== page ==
CHLA Comments on SAFE Act Parity – 2/4/13

The Community Home Lenders Association (CHLA)[1] appreciate the opportunity to comment on the proposed Rule 12 CFR Part 1026 amending Regulation Z (Truth in Lending) to implement amendments to the Truth in Lending Act (TILA) made by the Dodd-Frank Wall Street Reform and Consumer Protection Act (Dodd-Frank Act), specifically as it relates to loan originator licensing requirements between depository institutions, bona fide non-profit entities and non-depository institutions subject to the detailed requirements of the SAFE Act.

We understand that it is not the Bureau’s intent to propose the application of detailed requirements to depository institutions and non-profit organizations.  We respectfully request reconsideration of this position[2].  It is apparent the Bureau’s purpose with this proposal is to ensure consumer confidence that a loan originator maintains regulated, high standards of honesty and integrity.  We support this initiative.

As noted in the background material, “Because consumers generally take out a few home loans over the course of their lives, they often rely heavily on loan officers and brokers to guide them. But prior to the crisis, training and qualification standards varied widely…” The members of CHLA agree that prior to the crisis there were limited standards for loan officers, often varying state to state, and that a national repository for loan officer registration is an important first step in safeguarding consumers.  We also believe that specific educational requirements are beneficial if, and only if they are applied across the mortgage origination spectrum, irrespective of the financial structure of the firm the originator represents.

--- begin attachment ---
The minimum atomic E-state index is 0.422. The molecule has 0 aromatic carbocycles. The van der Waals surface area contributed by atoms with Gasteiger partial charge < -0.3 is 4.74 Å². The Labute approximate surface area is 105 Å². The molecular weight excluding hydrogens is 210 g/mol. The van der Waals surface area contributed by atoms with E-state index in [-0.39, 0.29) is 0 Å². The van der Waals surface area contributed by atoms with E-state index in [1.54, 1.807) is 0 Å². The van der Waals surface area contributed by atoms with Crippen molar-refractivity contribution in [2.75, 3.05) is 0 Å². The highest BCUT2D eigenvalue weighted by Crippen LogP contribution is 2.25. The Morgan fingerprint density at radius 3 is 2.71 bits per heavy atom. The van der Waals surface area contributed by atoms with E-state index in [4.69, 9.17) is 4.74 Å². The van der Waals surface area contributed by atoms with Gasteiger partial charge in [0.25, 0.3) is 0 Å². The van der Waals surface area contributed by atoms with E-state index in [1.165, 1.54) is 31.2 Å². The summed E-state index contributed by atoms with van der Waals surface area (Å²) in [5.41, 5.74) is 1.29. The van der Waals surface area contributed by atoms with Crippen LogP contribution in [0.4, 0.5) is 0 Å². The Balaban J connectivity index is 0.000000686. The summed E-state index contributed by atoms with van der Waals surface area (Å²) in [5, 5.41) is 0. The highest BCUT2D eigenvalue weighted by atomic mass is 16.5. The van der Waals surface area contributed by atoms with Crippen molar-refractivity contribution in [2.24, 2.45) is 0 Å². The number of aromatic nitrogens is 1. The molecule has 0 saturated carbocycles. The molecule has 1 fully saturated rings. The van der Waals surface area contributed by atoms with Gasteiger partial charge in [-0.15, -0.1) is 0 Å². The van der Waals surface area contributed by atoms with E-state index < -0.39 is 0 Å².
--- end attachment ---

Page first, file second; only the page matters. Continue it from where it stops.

[1] Community Home Lenders Association (CHLA) is a newly formed entity by the former members of the Community Mortgage Banking Project (CMBP) representing the interests of independent and community mortgage bankers. For decades the community-based mortgage banker has delivered value and choice to consumers by leveraging local market expertise, quality service and lower costs for consumers.  CHLA supports financial market reforms that promote enhanced consumer access, consumer and investor transparency, consumer protection, local competition and choice.

[2] It has been questioned whether CFPB has the authority to amend certain rule-makings.  It is our belief that, in this instance, the exception authority under the Dodd-Frank Act is applicable.

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